392440 Electrocatalytic Processing of Renewable Biomass-Compounds to Generation of Electricity, Chemicals and Fuels

Monday, November 17, 2014: 1:45 PM
M102 (Marriott Marquis Atlanta)
Wenzhen Li, Le Xin, Ji Qi, David Chadderdon and Yang Qiu, Chemical Engineering, Michigan Technological University, Houghton, MI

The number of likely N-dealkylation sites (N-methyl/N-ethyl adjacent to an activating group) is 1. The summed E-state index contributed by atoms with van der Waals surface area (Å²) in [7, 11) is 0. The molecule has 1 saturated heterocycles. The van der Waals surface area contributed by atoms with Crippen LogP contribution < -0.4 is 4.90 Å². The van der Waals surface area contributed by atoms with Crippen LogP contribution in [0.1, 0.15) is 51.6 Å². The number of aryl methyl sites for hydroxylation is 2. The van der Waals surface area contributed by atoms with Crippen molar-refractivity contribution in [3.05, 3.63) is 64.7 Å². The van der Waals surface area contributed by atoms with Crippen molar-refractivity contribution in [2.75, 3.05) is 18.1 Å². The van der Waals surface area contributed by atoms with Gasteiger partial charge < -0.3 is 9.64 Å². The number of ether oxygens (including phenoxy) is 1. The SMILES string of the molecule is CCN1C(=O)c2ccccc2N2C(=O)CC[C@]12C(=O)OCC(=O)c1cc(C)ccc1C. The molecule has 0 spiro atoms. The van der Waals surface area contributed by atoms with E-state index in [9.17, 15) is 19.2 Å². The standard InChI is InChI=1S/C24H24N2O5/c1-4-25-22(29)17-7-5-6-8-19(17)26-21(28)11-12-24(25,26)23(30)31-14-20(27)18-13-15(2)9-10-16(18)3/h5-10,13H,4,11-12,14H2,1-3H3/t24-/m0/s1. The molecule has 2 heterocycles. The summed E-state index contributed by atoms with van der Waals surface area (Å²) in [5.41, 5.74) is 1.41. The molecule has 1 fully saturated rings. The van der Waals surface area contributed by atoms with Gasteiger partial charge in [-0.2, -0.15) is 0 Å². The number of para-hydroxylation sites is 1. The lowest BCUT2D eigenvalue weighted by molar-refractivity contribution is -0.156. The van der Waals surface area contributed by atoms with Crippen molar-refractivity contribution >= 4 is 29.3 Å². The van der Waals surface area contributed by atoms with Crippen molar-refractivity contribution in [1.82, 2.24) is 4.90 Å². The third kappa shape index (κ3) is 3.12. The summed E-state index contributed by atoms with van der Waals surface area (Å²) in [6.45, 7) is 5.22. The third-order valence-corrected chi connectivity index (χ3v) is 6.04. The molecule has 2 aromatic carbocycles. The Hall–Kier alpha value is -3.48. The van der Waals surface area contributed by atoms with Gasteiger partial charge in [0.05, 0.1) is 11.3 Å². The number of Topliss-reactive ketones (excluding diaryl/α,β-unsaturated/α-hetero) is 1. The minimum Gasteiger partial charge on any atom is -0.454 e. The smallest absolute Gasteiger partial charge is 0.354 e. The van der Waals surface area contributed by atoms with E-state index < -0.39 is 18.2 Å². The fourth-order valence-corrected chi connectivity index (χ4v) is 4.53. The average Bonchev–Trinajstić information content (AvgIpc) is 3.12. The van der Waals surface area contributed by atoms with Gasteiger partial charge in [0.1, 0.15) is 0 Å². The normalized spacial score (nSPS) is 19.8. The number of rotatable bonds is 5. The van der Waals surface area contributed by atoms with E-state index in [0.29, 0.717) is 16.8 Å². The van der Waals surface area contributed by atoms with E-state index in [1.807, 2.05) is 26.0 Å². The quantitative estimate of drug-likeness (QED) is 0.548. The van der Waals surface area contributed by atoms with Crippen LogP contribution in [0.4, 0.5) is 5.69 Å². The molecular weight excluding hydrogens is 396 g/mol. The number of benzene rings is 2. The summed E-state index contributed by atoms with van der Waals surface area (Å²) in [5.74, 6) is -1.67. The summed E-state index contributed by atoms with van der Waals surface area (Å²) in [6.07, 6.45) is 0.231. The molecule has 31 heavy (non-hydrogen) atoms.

Biomass is abundant, inexpensive and renewable, therefore, it is expected to play a significant role in our future energy landscape. The U.S. DOE has identified some platform compounds (or building blocks, i.e. glycerol, levulinlic acid, etc.) that can be mass-derived from biomass, currently the chief research need is to develop cost-effective, green and sustainable approaches to utilize these biorenewable compounds. I will present our recent efforts on exploration of aqueous phase electrocatalytic processing of the renewable biomass platform compounds to production of electricity, valuable chemicals and biofuels. We discovered that electrocatalytic oxidation of biorenewable polyols to valuable products with a tuneable degree of oxidation can be achieved by varying electrode potential. The degree of glycerol oxidation over Au nanoparticles was tuned with anode potential to produce tartronate (oxidizing two primary -OH groups, ≥ 0.35 V), mesoxalate (oxidizing three -OH groups, ≥ 0.45 V), or glycolate (breaking C-C bond, ≥ 0.9 V), and the mechanism of potential-controlled glycerol electro-oxidation has been proposed. This may open a new strategy for the targeted transformation of biomass compounds with poly or multi- functional groups into valuable chemicals. We further demonstrated high power density anion exchange membrane fuel cell with crude glycerol fuel using carbon supported PtCo dealloyed catalyst. We also explored electrocatalytic processes to store renewable electricity in biofuels, and have demonstrated electrocatalytic reduction of levulinic acid to higher energy-density biofuel intermediates: valeric acid (VA) or γ-valerolactone (gVL) on non-precious Pb electrode with high yield and faradaic efficiency in a single electrolysis flow cell reactor. The applied potential and electrolyte pH were found to control the reduction products. It is interesting that formic acid (coproduced in cellulose hydrolysis stream) can improve the rate of electro-reduction of LA to VA. Our work shows promise for direct electrocatalytic processing of crude biorefinery streams to electrical energy and biofuels/intermediates production.

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